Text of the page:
Library of Congress >> Standards


Criteria for ISO 639-2

This document was revised on 22 Sept. 2006 as approved by the ISO 639 Joint Advisory Committee on 10 June 2006. This replaces the published text in ISO 639-2, sections 4.1.1, 4.1.3, and A.2.1.

ISO 639-2 defines a proper subset of the totality of alpha-3 language identifiers in all parts of ISO 639. The primary applications for which ISO 639-2 is intended include libraries, archives and other documentation applications. Thus, the general criterion for inclusion of a language in ISO 639-2 is that there is a significant body of literature in the language or describing the language. In order to establish this, the following objective and subjective metrics will be applied.

  • Number of documents.
    The request for a new language identifier shall include evidence that one agency holds 50 different documents in the language or that five agencies hold a total of 50 different documents among them in the language. Documents include all forms of material and are not limited to text. This is a necessary requirement, but not sufficient in and of itself. In addition the following requirements will be considered.
  • Size and variety of literature.
    The size and variety of the literature in the language, be it written or oral, will be considered and should be documented in the proposal. The documentation may be in the form of reference to library holdings or
    bibliographies or more general statements quantifying the literature and its variation.
  • National or regional support
    The proposal should preferably be explicitly supported by a national or regional language authority or standardizing body. If such support for some reason is unobtainable, a recommendation from another authority or language organization will be taken into account.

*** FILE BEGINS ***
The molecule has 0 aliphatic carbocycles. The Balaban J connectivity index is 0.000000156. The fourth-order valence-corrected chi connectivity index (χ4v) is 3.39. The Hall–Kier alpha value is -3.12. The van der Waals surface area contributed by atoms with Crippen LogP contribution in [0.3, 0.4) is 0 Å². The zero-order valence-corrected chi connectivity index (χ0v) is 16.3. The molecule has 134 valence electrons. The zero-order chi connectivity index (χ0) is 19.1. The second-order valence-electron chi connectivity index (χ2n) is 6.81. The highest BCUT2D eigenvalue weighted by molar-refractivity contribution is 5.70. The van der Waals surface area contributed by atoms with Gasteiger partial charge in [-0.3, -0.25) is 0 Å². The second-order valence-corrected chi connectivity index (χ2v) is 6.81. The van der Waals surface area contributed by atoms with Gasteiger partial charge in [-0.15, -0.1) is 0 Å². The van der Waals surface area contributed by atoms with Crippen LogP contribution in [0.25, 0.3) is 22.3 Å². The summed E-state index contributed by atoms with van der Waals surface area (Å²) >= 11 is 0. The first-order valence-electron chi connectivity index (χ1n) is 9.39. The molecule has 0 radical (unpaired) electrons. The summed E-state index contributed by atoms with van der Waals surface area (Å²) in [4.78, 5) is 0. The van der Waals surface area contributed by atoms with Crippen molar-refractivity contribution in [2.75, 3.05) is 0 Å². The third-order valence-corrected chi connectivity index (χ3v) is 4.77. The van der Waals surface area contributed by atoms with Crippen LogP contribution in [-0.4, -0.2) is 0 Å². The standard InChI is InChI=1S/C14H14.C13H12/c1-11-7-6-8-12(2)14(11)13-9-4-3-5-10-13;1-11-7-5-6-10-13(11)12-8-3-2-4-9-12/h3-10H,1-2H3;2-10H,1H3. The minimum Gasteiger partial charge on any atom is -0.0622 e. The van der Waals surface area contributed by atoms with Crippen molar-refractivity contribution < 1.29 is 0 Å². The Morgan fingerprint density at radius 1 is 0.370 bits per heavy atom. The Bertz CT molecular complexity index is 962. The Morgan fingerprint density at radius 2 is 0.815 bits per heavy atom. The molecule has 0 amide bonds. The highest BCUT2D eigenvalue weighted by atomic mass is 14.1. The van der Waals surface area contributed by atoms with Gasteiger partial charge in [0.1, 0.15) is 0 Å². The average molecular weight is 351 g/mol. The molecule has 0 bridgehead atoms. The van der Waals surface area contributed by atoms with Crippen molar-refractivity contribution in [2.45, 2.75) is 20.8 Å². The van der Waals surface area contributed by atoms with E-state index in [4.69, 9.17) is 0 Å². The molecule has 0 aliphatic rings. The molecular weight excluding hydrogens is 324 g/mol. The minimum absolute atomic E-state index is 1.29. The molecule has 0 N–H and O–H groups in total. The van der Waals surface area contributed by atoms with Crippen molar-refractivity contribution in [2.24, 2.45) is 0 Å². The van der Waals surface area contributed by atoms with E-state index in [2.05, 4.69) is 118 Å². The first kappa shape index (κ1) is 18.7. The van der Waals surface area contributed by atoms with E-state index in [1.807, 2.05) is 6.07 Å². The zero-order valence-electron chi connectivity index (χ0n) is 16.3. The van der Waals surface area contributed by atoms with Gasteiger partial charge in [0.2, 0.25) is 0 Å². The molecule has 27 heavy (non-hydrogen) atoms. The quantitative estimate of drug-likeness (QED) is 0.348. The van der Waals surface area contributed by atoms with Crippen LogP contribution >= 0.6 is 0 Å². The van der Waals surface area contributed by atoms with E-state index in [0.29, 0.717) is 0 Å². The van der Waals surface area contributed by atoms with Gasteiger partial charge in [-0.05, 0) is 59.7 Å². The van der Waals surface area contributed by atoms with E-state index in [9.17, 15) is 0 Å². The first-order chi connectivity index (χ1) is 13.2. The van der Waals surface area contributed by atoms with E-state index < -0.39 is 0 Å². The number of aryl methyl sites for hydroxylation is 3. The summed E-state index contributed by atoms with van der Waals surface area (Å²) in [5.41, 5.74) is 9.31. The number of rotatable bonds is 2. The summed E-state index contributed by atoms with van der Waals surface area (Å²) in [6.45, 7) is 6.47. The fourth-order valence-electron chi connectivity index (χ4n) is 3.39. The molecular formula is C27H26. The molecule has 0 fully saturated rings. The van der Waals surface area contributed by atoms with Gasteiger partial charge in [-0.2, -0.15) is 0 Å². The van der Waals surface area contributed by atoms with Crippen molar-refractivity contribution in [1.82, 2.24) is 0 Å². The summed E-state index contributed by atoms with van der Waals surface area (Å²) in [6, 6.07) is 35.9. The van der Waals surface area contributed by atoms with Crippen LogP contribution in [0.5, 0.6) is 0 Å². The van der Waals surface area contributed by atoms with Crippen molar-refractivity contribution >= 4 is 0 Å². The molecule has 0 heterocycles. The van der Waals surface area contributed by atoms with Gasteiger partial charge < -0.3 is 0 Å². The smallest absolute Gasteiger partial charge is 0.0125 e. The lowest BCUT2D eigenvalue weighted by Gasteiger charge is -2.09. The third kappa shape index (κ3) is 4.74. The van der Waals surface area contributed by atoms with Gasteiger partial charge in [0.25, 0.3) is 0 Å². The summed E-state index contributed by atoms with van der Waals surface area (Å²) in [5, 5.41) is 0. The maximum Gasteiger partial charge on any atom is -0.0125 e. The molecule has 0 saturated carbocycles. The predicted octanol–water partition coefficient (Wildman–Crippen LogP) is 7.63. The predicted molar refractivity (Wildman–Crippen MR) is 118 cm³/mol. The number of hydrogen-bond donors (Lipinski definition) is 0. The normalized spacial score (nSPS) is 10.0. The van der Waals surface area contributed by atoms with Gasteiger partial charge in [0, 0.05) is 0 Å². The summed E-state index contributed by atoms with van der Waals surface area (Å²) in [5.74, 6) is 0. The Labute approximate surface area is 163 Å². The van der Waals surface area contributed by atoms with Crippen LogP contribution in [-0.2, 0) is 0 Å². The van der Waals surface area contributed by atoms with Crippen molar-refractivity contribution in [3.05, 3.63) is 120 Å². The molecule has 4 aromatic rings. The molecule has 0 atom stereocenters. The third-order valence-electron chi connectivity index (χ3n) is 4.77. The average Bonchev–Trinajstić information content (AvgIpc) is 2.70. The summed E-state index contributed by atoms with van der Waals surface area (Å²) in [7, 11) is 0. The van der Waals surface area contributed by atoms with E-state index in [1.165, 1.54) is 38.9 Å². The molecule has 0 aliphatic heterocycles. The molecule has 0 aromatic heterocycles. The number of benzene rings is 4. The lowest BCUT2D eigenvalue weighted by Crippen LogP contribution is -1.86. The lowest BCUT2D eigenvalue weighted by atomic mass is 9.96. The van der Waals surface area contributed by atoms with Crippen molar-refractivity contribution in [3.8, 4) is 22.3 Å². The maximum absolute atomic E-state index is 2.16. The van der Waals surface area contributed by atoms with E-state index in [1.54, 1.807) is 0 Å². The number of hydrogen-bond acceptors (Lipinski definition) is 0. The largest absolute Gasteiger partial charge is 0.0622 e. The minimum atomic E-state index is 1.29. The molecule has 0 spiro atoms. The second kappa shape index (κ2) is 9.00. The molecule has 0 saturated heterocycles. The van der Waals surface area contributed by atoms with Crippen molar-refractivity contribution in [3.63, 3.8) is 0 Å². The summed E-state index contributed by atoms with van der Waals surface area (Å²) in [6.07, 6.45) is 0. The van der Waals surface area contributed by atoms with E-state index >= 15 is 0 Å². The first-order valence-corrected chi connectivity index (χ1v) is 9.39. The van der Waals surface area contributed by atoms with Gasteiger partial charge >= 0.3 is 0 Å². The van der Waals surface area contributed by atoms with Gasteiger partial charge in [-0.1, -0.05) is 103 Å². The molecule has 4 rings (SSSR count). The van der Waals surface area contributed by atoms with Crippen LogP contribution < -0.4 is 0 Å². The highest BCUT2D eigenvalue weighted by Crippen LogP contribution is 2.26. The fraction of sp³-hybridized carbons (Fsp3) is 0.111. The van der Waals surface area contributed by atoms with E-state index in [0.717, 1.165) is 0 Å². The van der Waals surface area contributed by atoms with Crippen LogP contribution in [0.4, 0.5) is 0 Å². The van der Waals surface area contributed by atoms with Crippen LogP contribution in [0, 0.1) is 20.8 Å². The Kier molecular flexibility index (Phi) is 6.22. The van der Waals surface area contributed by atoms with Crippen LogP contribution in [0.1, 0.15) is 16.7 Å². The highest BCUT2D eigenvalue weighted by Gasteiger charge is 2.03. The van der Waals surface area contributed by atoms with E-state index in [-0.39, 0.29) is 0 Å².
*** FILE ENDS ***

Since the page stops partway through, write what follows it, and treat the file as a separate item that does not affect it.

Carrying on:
• Formal or official status
    If the language in question has some sort of “official” status, documentation of this status will greatly support the proposal. The assignment of formal status to languages is in no way consistently practiced throughout the world, and the lack of such status is not a negative argument if other requirements are met.
  • Formal education
    If the language is used as a means of instruction in formal education on any level, documentation of this use will support the proposal. Teaching of the language is also relevant, in particular if the teaching is extensive.

    Other considerations
  • Collective codes.
    If the criteria above are not met the language may be assigned a new or existing collective language code. The words languages or other as part of a language name indicates that a language code is a collective one.
  • Scripts.
    A single language code is normally provided for a language even though the language is written in more than one script. ISO 15924 Codes for the representation of names of scripts provides coding for scripts.
  • Dialects.
    A dialect of a language is usually represented by the same language code as that used for the language. If there are multiple names for the same language each will be included with a single code. If the language is assigned to a collective language code, the dialect is assigned to the same collective language code. The difference between dialects and languages will be decided on a case-by-case basis.
  • Orthography.
    A language using more than one orthography is not given multiple language codes.

Individual languages that do not meet the criteria enumerated above may be candidates for inclusion in ISO 639-3 (Codes for the representation of names of languages - Part 3: Alpha-3 code for comprehensive coverage of languages). As of September 2006, ISO 639-3 is in final draft stage and is expected to be published as an International Standard soon.

Comments on this document: [email protected]

Library of Congress >> Standards

Legal | External Link Disclaimer

Contact Us
October 18, 2010